Growing up in a house where the word "lie" was a curse word, Lovie, the middle of Mae and Thurman Smith's five children, was the one who organized who did what chores when. And then he double-checked that everything was finished, said his older sister, Sandra Davis.
"He was always just so particular," she added. "Always very focused."
It was the same way on the football field, where Smith insisted he and his high school teammates hold hands in the defensive huddle.
His first crack at coaching came sooner than anyone expected. The second game of Smith's junior year, head coach Jim Norman had to attend his father's funeral, so he gave specific instructions to his assistant coaches. If the team was trailing at halftime, "let Lovie coach the defense and Gary coach the offense."
Later that year, when the team was again trailing 6-0 at halftime on a bitterly cold night against Axtell, Norman asked his team if they would rather pack up, get a hot meal and warm up than play the second half. The coach stormed out of the locker room, leaving his players to decide what they wanted to do. Despite having frostbite on multiple fingers, Smith stepped forward.
"I'm not going be a loser," he said.
Before Norman returned, the entire team already had its helmets on. The Wildcats went back on the field and won, 14-6.
"He wasn't somebody who said a whole lot," said Jim Norman Jr., the coach's son. "But when he did, you knew he had something important to say. So you always listened."
These are the tales they love to tell about Lovie Smith in these parts. Some come with smiles, some come with laughter, some come with tears. But they all come with pride.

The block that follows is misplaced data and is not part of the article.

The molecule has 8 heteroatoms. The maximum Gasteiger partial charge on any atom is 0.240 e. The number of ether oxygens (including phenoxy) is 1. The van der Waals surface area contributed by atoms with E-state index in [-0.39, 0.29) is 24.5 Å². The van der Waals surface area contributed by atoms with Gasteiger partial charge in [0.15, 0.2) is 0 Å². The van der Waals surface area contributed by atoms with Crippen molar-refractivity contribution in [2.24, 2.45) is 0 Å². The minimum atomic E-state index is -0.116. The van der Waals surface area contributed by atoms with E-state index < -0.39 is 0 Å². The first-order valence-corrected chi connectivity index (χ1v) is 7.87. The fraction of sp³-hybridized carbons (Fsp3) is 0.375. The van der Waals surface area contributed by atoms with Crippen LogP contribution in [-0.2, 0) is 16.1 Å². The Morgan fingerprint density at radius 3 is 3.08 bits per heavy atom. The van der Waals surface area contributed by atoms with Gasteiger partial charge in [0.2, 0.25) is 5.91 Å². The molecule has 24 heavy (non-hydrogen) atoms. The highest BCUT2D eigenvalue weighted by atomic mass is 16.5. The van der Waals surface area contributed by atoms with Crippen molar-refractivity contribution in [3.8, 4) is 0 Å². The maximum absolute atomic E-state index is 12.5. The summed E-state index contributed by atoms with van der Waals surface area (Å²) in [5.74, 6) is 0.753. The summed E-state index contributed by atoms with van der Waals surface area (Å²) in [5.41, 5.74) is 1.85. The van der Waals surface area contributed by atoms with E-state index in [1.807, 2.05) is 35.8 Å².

"He was just one of those guys you knew was going to do something with his life," Chalk said. "Maybe not lead the Chicago Bears to the Super Bowl something, but something. Every goal he ever set in his life he always seemed to achieve."
A man of family
To understand where Lovie Smith's determination came from you have to understand his upbringing. While Mae Smith worked multiple jobs to help put food on the table for her five children, Thurman struggled with alcoholism. The family lived in the poorer side of town -- south of the railroad tracks -- and never had much money.
"But he didn't like any of those types of jobs," Mae Smith said. "And I can't really blame him."
After graduating from Big Sandy, Lovie Smith received one scholarship offer, to the University of Tulsa, where he was a two-time All-America linebacker. After failing an attempt to play professional football, he returned to Big Sandy as an assistant coach, hitching rides home from practice with players.
He never complained. Instead, he learned from those life experiences, especially dealing with his father.
"I could see him saying, 'I'm not going to let anything have control over me, I'm always going to have control over myself,'" Chalk said. "He made a conscious effort not to get involved in alcohol or drugs. And to constantly set goals for himself. He was motivated by what his Dad dealt with."
Smith was a junior at Tulsa when his mother first had the dream that her son would someday coach the Dallas Cowboys. It's been a recurring dream, and with Bill Parcells retiring the Cowboys now have an opening. (Smith has said he isn't going anywhere.) When Mae Smith told her son about the dream, he laughed it off. After his stint coaching at Big Sandy and another high school in Tulsa, he worked as an assistant at Tulsa, Wisconsin, Arizona State, Kentucky, Tennessee and Ohio State.